The University of Kent will be expanding its partnership with social learning platform FutureLearn to include several new credit-bearing microcredentials.
With these microcredentials, University of Kent and FutureLearn will be expanding their established partnership, with the University launching its first FutureLearn course on programming back in 2016.
Over the past four years, Kent has run a series of popular courses on the FutureLearn platform, covering topics such as history, autism, and politics and generating over 150,000 enrolments.
FutureLearn’s microcredentials are created and accredited by universities as professional credentials designed to help in the building of career skills. As well as enhancing a deeper understanding of subjects, it provides learners with the opportunity to earn academic credits.
Kent Law School and FutureLearn microcredentials to be launched in 2021
Kent Law School said it will be launching a new microcredential, ‘Critical International Migration Law’, in early 2021. The course will be delivered online by FutureLearn and will provide students with broad insights specific to international law.
Justin Cooke, Chief Content and Partnerships Officer at FutureLearn, said: “The University of Kent is one of our longstanding partners and we are delighted to be expanding our relationship to include microcredentials.
“At FutureLearn, we believe that microcredentials are a key tenet in our mission to transform access to education. By unbundling the degree, we are enabling learners to access high quality, modular learning that fits into their life and work at an accessible price.”
The Kent Law School course will be one of a new suite of microcredentials Kent and FutureLearn will be launching.
Commenting on the development, Anthony Manning, Dean for Internationalisation at the University of Kent, said: “The development of our microcredentials represents a natural step in Kent’s developing collaboration with FutureLearn. It is a key part of the University’s commitment to extending worldwide access to our learning opportunities in new and flexible ways. We have identified a series of microcredentials which we feel will appeal to our UK and international audiences and we look forward to extending the reach of our educational provision in this new and exciting manner.”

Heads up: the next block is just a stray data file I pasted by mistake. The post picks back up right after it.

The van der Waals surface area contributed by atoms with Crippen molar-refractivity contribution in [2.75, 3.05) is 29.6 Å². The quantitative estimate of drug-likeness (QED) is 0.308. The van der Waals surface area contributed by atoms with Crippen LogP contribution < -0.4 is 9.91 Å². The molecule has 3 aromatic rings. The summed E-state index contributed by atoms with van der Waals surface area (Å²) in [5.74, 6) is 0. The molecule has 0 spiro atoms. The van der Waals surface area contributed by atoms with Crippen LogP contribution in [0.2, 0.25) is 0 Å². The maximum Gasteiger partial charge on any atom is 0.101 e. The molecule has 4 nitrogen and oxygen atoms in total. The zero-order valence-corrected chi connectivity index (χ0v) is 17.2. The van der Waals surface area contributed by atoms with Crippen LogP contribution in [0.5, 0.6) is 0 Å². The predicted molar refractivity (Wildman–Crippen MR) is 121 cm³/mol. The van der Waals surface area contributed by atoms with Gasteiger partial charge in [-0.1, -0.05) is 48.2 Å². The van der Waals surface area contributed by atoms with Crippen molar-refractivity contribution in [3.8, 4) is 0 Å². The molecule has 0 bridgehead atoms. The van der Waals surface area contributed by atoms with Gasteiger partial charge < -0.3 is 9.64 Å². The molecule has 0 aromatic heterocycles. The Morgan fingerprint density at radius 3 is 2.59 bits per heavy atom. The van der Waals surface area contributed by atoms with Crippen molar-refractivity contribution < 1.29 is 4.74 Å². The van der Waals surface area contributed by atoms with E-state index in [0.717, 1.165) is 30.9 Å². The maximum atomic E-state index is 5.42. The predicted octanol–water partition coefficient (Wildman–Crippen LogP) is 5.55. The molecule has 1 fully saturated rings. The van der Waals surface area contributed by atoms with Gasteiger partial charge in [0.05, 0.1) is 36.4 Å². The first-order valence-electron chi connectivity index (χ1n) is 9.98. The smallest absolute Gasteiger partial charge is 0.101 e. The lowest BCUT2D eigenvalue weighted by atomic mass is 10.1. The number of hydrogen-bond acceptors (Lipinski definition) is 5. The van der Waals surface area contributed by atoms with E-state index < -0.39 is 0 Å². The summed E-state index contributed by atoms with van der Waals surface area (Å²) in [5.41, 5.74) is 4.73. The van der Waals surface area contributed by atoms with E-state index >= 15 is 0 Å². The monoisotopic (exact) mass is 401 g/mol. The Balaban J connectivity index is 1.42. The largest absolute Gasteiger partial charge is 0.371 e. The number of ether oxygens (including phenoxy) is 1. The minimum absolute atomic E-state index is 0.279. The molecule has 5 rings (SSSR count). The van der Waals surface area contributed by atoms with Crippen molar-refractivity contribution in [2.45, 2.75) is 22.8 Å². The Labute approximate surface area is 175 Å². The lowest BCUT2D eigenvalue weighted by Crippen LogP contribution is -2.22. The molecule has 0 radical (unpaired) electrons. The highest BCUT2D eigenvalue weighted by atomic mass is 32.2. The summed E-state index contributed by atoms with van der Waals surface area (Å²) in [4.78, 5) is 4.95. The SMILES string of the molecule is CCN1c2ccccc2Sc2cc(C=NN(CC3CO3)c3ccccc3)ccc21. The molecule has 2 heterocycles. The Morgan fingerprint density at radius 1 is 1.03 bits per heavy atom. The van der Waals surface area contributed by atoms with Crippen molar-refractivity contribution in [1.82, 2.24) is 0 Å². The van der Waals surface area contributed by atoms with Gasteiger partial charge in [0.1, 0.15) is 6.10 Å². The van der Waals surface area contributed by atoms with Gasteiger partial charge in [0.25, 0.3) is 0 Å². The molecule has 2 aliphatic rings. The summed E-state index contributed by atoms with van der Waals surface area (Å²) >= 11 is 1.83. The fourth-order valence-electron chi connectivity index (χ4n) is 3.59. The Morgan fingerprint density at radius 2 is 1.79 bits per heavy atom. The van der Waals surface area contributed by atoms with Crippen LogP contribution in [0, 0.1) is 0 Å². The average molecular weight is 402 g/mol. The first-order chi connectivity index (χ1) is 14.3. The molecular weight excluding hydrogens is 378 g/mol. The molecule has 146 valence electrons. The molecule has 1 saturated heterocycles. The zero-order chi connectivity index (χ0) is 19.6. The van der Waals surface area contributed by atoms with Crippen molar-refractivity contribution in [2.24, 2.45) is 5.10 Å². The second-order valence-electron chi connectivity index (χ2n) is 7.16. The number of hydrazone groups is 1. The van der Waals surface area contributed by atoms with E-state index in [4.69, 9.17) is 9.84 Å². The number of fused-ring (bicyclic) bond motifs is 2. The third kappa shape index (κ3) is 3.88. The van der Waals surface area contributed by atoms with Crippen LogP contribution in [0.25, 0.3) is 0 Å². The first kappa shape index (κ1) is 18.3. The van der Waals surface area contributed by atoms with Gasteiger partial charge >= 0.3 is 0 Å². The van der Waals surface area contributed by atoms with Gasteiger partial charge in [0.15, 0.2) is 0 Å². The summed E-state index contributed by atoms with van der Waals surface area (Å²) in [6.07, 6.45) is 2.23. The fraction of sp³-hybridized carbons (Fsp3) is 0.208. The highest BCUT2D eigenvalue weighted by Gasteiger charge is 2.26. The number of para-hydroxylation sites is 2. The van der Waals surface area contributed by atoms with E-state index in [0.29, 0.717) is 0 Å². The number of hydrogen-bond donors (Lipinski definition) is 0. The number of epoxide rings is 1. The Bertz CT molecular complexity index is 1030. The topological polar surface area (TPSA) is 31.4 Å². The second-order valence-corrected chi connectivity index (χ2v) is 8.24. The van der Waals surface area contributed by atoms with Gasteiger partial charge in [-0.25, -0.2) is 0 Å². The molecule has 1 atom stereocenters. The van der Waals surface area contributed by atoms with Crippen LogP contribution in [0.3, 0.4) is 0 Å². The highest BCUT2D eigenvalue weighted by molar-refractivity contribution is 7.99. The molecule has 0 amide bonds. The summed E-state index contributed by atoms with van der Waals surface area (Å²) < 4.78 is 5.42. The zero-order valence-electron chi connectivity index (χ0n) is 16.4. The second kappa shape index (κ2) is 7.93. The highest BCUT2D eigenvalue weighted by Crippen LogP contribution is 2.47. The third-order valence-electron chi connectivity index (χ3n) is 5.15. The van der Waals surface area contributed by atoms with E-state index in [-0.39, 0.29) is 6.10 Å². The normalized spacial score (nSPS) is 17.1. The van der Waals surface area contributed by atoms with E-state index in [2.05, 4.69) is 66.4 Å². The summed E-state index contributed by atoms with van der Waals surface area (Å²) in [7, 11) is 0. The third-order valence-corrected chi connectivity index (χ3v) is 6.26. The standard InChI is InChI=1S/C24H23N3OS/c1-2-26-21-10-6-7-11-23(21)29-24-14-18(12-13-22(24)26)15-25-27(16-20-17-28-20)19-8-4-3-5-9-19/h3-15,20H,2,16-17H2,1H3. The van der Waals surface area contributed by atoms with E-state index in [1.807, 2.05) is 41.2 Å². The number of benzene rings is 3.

University records positive feedback from students on FutureLearn courses
Owing to the disruption caused to education by the COVID-19 pandemic, Kent signed up to FutureLearn Campus, which has enabled universities to give students and staff free upgraded access to short courses across the platform.
Following the launch of its FutureLearn courses, University of Kent and FutureLearn said they had recorded a 93.5% positive feedback on students enrolled in the courses.
Cooke added: “We strive to give our learners access to the skills they need to remain competitive within a fast-changing jobs landscape, and as digital innovation continues to impact the way we work, research has shown that 64% of HR leaders believe that in the future, the need for continuous lifelong learning will demand higher levels of education and more credentials.
“The economic disruption brought on by the pandemic has only heightened this need for upskilling and so we are proud to partner with forward-thinking institutions like the University of Kent, that are passionate about equipping students and professionals with the right skills, not just for the current climate but for the future too.”
Emaido Affia is a Nigeria-based reporter for Global Education Times who covers stories from North America, MENA and Africa for the publication. Emaido is an experienced journalist and is also a lifestyle blogger in her free-time.